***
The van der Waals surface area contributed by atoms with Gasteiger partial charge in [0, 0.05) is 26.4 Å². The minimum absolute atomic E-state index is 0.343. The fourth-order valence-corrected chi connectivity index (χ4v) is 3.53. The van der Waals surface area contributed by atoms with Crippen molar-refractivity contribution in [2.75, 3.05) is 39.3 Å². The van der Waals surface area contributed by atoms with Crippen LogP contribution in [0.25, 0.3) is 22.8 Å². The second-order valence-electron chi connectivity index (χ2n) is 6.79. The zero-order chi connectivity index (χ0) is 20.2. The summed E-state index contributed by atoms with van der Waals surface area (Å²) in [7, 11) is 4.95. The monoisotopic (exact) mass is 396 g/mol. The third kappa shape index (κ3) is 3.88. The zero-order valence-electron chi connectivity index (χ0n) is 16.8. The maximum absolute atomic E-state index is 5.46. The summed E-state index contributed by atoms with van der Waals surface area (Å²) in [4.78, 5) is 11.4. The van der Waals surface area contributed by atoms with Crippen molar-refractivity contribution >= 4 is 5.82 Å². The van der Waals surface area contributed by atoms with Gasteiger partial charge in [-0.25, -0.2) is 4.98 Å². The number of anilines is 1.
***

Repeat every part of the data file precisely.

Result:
The van der Waals surface area contributed by atoms with Gasteiger partial charge in [0, 0.05) is 26.4 Å². The minimum absolute atomic E-state index is 0.343. The fourth-order valence-corrected chi connectivity index (χ4v) is 3.53. The van der Waals surface area contributed by atoms with Crippen molar-refractivity contribution in [2.75, 3.05) is 39.3 Å². The van der Waals surface area contributed by atoms with Crippen LogP contribution in [0.25, 0.3) is 22.8 Å². The second-order valence-electron chi connectivity index (χ2n) is 6.79. The zero-order chi connectivity index (χ0) is 20.2. The summed E-state index contributed by atoms with van der Waals surface area (Å²) in [7, 11) is 4.95. The monoisotopic (exact) mass is 396 g/mol. The third kappa shape index (κ3) is 3.88. The zero-order valence-electron chi connectivity index (χ0n) is 16.8. The maximum absolute atomic E-state index is 5.46. The summed E-state index contributed by atoms with van der Waals surface area (Å²) in [4.78, 5) is 11.4. The van der Waals surface area contributed by atoms with Crippen molar-refractivity contribution >= 4 is 5.82 Å². The van der Waals surface area contributed by atoms with Gasteiger partial charge in [-0.25, -0.2) is 4.98 Å². The number of anilines is 1.